Schenectady County loan fund a big help as cabinet maker expands

When John Jahoda wanted to expand his business in Glenville about seven months ago, he discovered th

Categories: Business

When John Jahoda wanted to expand his business in Glenville about seven months ago, he discovered that local commercial banks were not lending.

“The banks at that time did not move on it,” said Jahoda, who has operated Jahoda’s Cabinet Corner in Point Plaza on Route 50 since 2004.

Undeterred, he contacted town officials and they directed him to the county. The county came through with a $50,000 loan at 7.5 percent interest over 10 years.

Jahoda said the rate is less than commercial rates and perfect for his needs. “In all honesty, we were looking for inexpensive money,” he said.

The money is through the county’s small business loan fund. The county several years ago obtained a $250,000 state grant for the fund. It is restricted to projects in towns and villages with populations of 50,000 or less. The county also operates a loan fund for city-based projects.

Loans are in the range of $50,000 and are generally for a five- to seven-year term with interest rates in the 7 percent range, said Ray Gillen, commissioner of economic development and planning for Schenectady County.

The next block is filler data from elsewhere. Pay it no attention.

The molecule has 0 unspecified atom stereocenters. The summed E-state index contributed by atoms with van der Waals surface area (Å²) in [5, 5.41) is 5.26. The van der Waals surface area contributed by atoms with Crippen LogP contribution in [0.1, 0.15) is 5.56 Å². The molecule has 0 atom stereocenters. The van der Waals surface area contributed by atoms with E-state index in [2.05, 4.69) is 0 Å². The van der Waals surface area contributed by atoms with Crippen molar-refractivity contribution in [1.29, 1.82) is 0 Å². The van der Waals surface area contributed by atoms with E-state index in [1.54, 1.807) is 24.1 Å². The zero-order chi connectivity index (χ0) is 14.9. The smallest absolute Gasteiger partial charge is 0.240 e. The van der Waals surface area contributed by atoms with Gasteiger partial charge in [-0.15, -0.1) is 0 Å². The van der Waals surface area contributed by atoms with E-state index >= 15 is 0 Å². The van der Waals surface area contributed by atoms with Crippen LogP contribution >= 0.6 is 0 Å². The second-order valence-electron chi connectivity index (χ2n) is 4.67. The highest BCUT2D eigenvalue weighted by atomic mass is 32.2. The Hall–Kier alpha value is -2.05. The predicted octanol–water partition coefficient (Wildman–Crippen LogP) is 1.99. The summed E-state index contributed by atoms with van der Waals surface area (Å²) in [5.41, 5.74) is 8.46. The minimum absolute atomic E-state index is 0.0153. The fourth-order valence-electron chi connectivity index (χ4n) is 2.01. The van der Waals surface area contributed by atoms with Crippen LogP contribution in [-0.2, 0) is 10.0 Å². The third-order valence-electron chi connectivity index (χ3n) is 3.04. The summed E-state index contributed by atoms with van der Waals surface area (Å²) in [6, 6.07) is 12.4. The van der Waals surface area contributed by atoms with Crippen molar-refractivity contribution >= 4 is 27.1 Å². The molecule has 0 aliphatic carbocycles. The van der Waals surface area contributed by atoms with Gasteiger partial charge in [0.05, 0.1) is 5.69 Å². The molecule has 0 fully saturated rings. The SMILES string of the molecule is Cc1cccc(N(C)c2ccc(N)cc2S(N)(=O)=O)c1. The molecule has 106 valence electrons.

“As part of the unified county economic development effort we centralized processing of these various small loan funds run by the city and county. They are all handled by the Business Center with direct supervision by county economic development staff,” Gillen said.

Jahoda said he pledged his business as collateral against the loan, with which he plans to expand his product line to include countertops. He has already hired or rehired two people and plans to add two more to his six-person staff. Jahoda also sells kitchen cabinets and supplies.

“They did not require it, but we promised the county we would expand and hire,” Jahoda said.

His timing couldn’t have worked out better, he said. “The cabinet business is going well at this time. We are seeing people going back to larger kitchens as opposed to doing a facelift on their existing kitchens. That lets me know things are breaking through.”

He called the recession “the worst I have ever seen” in his 25 years in business.

The county loan fund has a balance of $305,000, Gillen said. “The loan fund has earned money from loan repayments, so its balance today is higher than when it started,” he said. “We had only one loan loss in this portfolio, but the project was a success. We got that old gas station and retail store cleaned up on Altamont Avenue in Rotterdam,” Gillen said.

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